In the Arena

A Good Day

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David Karp / AP

President Barack Obama who is in town for the 67th session of the General Assembly at United Nations speaks at UN Headquarters on Sept. 25, 2012

There have been so many dispiriting days during this campaign, but today was not one of them. In fact, it was a fine day of speech-making–two strong foreign policy speeches by President Obama and one by Mitt Romney. The speech that will get the most attention will be the President’s masterful address to the United Nations. Andrew Sullivan does it justice here. It will be received favorably in this country and around the world by everyone except Islamic extremists and neoconservatives, some of whom actually thought the President was apologizing for the despicable video that gave pretext for the Salafi riots and Al-Qaeda assaults in the Islamic world. He wasn’t, of course.

He was explaining. He was explaining freedom of speech to the global majority that knows it only as an aspiration. He was explaining American principles in a strong, civilized manner. There was a  firm rebuke to the powerless clown, Ahmadinejad, who was able to provoke media reaction with his usual anti-Israel and holocaust-denying swill. A firm warning to the Iranians about their nuclear program. Enough prosylitizing about freedom and free enterprise to thrill the Club for Growth. And, I must say, that Obama’s tribute to Ambassador Chris Stevens–who stood at the very opposite end of the human spectrum from the Salafis who killed him–was extremely moving. The principles Obama enunciated represent the broad, vast majority of opinion in the United States–and a growing reality in the world. It was the President at his best.

Obama was a bit more prosaic in his speech about human-trafficking to the Clinton Global Initiative a few hours after his UN address–until the very end, when he almost lost it while describing “a young girl, crying herself to sleep in a brothel…” The President stopped abruptly; his eyes teared over. It was the closest I’ve seen him come to losing his vaunted cool–but why not? What could be more appropriate than tears when considering this awful subject? Obviously, he was thinking about his own daughters and, through them, seeing the young girls brutalized by human slavery throughout the world including, in some cases, here. Yes, neoconservatives, here.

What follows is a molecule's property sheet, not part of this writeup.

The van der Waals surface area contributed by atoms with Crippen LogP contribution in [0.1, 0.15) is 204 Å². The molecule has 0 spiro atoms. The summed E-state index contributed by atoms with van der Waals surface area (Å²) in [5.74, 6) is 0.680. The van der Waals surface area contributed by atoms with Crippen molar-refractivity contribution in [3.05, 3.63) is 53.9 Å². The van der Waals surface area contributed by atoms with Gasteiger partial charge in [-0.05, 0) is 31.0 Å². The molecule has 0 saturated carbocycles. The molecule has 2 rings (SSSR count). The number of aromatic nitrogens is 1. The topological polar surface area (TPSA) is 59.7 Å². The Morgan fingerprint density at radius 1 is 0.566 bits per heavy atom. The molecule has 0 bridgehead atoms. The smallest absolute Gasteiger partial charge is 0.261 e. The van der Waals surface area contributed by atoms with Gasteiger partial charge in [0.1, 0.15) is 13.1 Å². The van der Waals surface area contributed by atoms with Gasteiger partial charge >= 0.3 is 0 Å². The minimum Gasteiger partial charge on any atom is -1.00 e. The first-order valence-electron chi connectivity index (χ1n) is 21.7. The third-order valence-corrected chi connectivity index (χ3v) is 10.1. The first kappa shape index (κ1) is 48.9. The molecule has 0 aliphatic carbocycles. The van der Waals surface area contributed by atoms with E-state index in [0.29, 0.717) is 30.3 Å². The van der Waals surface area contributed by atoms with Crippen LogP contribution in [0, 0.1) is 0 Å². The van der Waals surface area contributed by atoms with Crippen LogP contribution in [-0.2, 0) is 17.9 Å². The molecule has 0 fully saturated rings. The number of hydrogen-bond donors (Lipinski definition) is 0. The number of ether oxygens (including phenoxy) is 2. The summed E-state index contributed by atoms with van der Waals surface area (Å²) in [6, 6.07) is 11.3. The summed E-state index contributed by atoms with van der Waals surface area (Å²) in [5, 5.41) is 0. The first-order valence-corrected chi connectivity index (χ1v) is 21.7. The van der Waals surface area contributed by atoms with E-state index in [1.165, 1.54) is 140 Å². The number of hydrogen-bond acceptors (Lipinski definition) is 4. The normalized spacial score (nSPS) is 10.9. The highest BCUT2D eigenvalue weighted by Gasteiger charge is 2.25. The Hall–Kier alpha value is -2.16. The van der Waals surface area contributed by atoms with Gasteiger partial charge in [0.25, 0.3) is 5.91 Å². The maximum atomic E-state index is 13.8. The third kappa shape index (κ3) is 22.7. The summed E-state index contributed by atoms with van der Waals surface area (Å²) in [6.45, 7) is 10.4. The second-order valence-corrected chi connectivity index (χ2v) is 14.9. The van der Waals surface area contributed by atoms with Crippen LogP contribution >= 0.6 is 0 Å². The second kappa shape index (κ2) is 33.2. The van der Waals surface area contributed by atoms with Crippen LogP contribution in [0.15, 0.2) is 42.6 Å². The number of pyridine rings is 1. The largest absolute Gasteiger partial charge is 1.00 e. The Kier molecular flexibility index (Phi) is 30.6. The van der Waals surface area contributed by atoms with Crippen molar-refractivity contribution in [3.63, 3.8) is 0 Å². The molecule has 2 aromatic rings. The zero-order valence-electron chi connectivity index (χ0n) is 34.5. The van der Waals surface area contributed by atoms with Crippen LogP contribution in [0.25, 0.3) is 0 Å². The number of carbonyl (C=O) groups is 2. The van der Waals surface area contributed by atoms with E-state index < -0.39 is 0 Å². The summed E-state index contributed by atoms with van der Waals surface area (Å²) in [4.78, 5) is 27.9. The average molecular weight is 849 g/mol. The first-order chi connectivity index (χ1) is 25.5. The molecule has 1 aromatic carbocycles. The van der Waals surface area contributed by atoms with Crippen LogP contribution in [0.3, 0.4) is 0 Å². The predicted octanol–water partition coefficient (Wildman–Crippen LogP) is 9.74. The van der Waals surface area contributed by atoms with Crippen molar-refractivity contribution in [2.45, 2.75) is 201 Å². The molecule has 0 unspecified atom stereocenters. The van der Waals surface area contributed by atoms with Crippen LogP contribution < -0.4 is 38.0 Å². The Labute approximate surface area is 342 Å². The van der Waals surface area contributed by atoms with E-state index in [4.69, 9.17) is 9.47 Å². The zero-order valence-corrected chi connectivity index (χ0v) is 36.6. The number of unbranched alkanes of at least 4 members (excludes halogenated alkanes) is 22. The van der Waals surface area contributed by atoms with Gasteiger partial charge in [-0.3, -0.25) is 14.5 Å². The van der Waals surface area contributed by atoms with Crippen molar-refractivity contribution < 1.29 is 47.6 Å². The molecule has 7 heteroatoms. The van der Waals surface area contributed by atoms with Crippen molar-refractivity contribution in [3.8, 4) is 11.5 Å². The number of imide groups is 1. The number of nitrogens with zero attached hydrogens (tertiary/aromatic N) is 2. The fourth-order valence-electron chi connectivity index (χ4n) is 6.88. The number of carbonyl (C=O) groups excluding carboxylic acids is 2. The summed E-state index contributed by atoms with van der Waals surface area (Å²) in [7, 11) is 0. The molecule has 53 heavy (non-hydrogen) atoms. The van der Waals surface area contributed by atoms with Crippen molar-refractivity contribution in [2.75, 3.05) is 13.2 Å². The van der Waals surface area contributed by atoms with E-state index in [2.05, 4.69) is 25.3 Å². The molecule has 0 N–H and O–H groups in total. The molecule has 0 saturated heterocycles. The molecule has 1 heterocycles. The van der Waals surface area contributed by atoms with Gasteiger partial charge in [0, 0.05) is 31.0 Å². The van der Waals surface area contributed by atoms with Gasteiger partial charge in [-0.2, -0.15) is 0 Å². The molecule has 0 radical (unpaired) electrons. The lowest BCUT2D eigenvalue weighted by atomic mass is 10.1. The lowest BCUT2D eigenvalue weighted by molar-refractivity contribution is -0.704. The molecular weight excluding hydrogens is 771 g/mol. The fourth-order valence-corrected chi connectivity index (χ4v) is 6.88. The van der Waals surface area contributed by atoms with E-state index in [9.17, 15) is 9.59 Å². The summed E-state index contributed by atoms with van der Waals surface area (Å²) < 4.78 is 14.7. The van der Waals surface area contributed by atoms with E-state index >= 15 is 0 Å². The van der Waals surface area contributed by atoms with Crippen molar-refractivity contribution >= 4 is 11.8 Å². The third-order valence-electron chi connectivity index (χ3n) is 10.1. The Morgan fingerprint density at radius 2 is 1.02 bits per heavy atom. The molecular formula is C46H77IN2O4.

Earlier, Mitt Romney gave a fine speech about foreign policy to the Clinton group. It was a speech that emphasized his free enterprise philosophy as a force for change in the world. He proposed a new form of foreign aid–“Prosperity Pacts”–to advance the cause of rule of law and small business in developing countries. He chided the government for not moving quickly enough to move developmental aid away from governments to non-government organizations and 0ther private partnerships–although the pace of this sort of funding, especially at the State Department’s USAID program, has increased dramatically since Hillary Clinton became Secretary of State.

Romney’s was a conservative speech, a conservative view of the world, of the most efficacious ways to dispense foreign aid–but it was the sort of Burkean conservatism that has always been the very best thing about the Republican Party. He did not rant about the evils of foreign aid; he acknowledged the waste (that any disinterested observer would have to acknowledge) and proposed positive changes. It was as if, for one half hour of a grueling campaign, the Tea Party did not exist. We got to see who Mitt Romney might have been–smart, practical, worldly, humane and even, for once, funny–if his party weren’t so extreme and angry. If only the rest of the campaign could be like that.